MLF - Military Logistics

AFRL experiments with artificial silk for body armour

8th August 2018 - 15:30 GMT | by The Shephard News Team

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The US Air Force (USAF) Research Laboratory (AFRL) and Purdue University are experimenting to develop a functional fibre that can be woven into sizeable, flexible fabrics using existing textile manufacturing methods, the USAF announced on 3 August.

Researchers are studying the cooling and temperature regulation properties of natural silk in order to apply it to synthetic fibres such as artificial spider silk, which is stronger than the polymer known commercially as Kevlar and more flexible than nylon.

Silk possesses passive radiative-cooling properties, which means that it radiates more heat than it absorbs when in direct sunlight. On hot summer days, silk drops 10°-15° Fahrenheit when compared to reflective materials.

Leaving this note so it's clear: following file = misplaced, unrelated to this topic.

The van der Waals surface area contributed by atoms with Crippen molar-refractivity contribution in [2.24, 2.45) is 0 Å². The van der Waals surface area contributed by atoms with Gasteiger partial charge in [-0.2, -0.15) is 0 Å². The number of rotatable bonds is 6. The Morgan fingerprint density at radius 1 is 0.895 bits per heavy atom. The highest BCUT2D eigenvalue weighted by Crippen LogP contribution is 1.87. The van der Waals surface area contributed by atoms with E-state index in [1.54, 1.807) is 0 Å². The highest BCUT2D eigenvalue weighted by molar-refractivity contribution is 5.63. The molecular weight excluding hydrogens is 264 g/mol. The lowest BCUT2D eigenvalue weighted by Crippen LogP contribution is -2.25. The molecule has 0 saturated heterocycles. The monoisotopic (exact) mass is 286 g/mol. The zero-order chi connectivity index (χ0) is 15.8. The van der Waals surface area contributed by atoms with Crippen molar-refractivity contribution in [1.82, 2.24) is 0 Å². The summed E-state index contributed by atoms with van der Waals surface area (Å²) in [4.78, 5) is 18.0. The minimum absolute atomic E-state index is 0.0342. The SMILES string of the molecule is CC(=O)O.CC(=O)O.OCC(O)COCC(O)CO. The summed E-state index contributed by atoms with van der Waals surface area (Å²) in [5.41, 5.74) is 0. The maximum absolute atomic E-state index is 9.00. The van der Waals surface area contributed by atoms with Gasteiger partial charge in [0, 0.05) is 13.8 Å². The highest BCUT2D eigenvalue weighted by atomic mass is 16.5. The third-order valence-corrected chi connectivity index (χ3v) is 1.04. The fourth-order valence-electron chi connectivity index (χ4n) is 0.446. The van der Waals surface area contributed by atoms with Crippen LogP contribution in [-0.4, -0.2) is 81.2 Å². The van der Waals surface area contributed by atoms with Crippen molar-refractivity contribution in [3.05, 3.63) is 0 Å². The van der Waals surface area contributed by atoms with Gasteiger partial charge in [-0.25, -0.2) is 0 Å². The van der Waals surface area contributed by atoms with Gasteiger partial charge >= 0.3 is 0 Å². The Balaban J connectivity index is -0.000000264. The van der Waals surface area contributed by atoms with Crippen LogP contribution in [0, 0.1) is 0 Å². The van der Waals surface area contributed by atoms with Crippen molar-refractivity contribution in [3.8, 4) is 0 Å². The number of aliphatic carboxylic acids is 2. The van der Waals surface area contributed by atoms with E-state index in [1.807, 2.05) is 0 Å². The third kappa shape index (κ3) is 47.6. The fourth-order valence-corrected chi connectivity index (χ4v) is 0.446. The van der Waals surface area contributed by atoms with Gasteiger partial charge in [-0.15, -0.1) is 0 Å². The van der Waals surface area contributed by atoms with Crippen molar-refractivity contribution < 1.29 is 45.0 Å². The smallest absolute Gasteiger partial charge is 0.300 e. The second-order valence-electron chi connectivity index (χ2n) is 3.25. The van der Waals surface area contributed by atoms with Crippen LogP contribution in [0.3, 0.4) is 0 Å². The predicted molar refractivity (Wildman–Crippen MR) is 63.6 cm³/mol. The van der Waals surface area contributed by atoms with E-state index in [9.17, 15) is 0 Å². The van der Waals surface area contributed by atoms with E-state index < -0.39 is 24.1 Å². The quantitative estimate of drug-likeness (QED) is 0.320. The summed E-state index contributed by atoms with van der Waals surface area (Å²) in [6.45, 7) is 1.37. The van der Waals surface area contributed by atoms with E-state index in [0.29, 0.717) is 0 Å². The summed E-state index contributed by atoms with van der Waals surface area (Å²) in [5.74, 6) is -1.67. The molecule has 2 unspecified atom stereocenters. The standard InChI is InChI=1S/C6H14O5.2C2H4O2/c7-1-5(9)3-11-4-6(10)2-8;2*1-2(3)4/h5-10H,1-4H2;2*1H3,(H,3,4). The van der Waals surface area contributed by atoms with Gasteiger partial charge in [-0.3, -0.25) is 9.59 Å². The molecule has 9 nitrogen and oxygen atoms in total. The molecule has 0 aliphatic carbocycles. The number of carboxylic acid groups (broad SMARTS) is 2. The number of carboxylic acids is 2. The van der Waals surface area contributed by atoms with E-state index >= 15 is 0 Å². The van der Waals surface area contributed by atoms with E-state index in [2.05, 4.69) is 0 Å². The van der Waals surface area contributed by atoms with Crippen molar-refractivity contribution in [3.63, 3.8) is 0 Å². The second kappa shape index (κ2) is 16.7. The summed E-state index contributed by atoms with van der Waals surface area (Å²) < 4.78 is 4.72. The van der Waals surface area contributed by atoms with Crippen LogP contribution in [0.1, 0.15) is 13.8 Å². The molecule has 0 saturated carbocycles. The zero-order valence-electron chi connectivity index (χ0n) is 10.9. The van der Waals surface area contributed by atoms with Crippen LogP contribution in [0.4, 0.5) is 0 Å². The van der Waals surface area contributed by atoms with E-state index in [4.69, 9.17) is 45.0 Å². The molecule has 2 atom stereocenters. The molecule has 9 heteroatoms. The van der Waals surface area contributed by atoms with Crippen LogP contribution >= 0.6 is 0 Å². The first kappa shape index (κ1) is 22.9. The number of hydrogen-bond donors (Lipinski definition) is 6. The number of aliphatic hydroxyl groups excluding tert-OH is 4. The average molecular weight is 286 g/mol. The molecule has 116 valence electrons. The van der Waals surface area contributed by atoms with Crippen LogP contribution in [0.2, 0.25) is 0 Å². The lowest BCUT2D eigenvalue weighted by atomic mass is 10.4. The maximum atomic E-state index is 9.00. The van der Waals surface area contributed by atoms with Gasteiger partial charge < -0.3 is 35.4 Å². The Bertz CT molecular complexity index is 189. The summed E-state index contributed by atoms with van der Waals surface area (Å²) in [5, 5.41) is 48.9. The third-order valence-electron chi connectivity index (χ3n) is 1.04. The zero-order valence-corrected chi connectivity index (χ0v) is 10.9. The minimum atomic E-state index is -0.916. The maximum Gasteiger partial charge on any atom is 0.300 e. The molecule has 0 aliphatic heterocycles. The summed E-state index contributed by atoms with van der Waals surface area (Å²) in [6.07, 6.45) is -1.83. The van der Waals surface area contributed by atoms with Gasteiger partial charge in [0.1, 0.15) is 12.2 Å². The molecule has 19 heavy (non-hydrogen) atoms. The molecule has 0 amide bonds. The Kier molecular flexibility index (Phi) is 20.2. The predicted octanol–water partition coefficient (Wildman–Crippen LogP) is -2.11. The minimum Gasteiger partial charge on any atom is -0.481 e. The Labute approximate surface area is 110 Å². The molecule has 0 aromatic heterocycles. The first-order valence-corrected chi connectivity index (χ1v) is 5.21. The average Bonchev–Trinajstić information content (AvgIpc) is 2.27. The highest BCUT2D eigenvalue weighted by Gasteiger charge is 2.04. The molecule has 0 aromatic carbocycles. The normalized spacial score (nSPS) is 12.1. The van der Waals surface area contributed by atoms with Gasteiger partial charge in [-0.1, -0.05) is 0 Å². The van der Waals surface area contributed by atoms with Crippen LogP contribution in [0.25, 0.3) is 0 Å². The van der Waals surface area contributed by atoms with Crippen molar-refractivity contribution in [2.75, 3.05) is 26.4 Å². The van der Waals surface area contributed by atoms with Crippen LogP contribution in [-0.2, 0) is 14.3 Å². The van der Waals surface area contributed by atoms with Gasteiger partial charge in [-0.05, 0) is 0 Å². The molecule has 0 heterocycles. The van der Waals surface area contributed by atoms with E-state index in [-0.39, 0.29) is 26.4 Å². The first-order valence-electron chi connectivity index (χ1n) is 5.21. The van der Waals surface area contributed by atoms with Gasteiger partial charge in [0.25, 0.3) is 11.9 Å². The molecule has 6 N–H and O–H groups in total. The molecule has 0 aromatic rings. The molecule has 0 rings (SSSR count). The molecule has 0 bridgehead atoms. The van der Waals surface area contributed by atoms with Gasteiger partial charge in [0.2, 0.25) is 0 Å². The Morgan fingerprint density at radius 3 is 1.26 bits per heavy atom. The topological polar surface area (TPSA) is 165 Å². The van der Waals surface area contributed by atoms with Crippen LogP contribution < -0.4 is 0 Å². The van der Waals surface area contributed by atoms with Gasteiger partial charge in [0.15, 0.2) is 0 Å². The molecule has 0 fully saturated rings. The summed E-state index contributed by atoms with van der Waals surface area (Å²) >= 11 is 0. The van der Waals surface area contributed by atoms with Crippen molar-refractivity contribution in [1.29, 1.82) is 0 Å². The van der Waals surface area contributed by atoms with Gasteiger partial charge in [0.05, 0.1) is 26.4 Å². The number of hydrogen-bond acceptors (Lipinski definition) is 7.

Bulletproof vests and parachutes are two articles that could potentially be constructed with artificial spider silk. Parachutes constructed of the new material will be stronger and able to carry larger payloads, while tents would enable soldiers to work in a cooler environment.

Fibroin, a silk protein secreted by the silkworm, can be processed into a lightweight material for fabricating artificially engineered synthetic and optical materials. The structured optical materials can reflect, absorb, concentrate or split light enabling a material to perform differently in a specific situation.

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